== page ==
I sat down in my chair that Sunday morning feeling like I had just run a marathon. I was weary to my very bones. I was struggling hard to balance life with a 6-month-old and a toddler, a full-time ministry, and all the other responsibilities of life. Just getting out the door to go to church that day felt like an epic battle. In fact, every day I had to fight to make it to bedtime without having an emotional breakdown.
The struggle I was feeling inside must have been evident because, at the end of worship, a lady named Pam approached me. “You look like you need to talk. Come with me.” She gently helped me out of my chair and walked me to a quiet room with comfortable couches. I gratefully slumped into one of them as tears began to spring from my eyes. Pam handed me a box of tissue and lovingly asked me what was wrong.
The words all came tumbling out, “I don’t know how other moms do this, but I am struggling to give everyone the attention they need, clean the house, and keep up on the laundry. How did you do it?”
Pam looked me square in the eyes and said, “When I was in your situation, I had grandparents that lived nearby. They helped me clean. They helped me take care of the kids during worship. They would take the kids to give me a break. Amanda, the reason why you are struggling, is because you have too many unrealistic expectations of yourself. You need to ask for help.”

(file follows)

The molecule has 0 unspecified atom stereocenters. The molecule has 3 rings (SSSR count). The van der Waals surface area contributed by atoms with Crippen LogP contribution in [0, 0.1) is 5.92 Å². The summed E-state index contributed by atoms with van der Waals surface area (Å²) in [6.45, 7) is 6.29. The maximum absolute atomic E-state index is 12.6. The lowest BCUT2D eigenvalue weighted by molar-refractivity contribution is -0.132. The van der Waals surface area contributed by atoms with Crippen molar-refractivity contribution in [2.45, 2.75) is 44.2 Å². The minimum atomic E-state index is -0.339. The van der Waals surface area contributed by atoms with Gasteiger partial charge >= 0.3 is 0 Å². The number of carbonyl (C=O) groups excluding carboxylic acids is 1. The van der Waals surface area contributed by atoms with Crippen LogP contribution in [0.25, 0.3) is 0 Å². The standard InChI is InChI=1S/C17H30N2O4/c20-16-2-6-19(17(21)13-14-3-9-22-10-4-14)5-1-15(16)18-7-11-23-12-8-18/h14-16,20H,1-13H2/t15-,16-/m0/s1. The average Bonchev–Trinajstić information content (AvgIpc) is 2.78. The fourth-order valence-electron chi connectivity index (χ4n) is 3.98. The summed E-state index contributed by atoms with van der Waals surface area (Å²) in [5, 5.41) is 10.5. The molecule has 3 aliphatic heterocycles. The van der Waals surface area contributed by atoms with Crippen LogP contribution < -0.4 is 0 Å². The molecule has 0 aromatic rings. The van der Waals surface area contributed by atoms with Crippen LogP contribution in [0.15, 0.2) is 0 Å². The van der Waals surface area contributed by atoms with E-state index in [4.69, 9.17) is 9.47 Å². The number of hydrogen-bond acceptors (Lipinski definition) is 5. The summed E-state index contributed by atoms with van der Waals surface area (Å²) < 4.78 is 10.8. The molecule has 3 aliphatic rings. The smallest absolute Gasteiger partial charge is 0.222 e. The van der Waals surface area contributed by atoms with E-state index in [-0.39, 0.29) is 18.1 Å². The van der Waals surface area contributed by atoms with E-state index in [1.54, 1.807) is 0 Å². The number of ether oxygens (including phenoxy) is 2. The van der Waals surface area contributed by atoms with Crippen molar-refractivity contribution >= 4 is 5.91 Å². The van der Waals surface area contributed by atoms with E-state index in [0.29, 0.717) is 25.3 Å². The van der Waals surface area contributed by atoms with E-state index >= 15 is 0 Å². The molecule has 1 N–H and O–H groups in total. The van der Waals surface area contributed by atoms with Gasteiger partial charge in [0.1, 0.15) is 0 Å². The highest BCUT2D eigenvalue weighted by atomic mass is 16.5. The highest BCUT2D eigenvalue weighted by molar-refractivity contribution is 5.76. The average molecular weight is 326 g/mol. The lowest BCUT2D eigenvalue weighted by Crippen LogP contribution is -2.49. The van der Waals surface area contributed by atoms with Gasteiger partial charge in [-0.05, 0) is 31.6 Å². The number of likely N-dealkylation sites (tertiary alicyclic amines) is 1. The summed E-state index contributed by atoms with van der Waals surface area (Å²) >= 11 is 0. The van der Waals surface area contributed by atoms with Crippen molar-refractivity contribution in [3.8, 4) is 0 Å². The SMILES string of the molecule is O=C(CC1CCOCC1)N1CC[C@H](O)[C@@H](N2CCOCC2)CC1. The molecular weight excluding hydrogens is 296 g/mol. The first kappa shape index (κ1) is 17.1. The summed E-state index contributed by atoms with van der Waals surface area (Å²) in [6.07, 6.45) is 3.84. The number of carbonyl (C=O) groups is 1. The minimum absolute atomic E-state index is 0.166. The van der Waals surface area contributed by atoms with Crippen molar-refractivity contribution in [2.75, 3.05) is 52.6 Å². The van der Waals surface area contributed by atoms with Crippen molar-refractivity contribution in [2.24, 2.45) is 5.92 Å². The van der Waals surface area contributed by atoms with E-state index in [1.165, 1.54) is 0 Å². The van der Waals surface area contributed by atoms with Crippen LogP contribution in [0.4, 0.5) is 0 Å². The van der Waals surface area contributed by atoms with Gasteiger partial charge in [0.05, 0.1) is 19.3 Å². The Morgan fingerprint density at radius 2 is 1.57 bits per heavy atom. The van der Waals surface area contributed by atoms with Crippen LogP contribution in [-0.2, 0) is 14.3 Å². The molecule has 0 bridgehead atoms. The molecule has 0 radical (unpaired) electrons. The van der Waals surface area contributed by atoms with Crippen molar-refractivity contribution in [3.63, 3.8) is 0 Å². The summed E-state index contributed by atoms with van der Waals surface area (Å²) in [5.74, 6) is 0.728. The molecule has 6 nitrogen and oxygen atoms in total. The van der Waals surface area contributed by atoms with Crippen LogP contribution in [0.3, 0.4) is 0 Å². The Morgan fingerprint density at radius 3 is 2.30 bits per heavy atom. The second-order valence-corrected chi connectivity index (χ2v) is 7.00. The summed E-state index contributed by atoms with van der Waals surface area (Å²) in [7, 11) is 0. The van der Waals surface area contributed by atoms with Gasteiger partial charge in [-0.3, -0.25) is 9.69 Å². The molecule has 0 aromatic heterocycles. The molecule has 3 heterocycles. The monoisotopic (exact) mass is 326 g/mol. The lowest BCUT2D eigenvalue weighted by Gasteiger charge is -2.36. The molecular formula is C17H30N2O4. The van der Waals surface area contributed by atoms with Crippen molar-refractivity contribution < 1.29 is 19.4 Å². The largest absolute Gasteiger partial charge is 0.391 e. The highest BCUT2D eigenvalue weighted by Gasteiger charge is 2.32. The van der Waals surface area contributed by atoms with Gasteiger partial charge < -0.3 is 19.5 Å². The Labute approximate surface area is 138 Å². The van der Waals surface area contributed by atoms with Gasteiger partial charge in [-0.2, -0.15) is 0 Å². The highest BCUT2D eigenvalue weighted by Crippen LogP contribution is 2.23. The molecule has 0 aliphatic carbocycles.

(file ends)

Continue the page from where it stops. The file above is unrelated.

Pam was the lead pastor’s wife. She was the same age as my parents. I was drawn to Pam because she had already lived the life that I was living. She had done campus ministry with her husband when they were younger. She knew what it was like to raise a family while dealing with the expectations that are a part of being a pastor’s wife. After 30 years of ministry, she had grown to become a woman sold out to God and confident in who she was. She was a simple and straightforward person. She didn’t try to wow people with fancy food, eloquent words, or perfect makeup. Not because she thought those things were wrong, they just weren’t who she was. It was in this simple woman, that I found one of my greatest mentors.
While Pam and I didn’t spend a ton of time together, she was always there to talk when I needed to. And she always had words of straightforward, honest wisdom for me, whether she knew that was what she was giving me or not. She was a perfect example of an older woman, loving and caring for a younger woman, speaking God’s word into my life.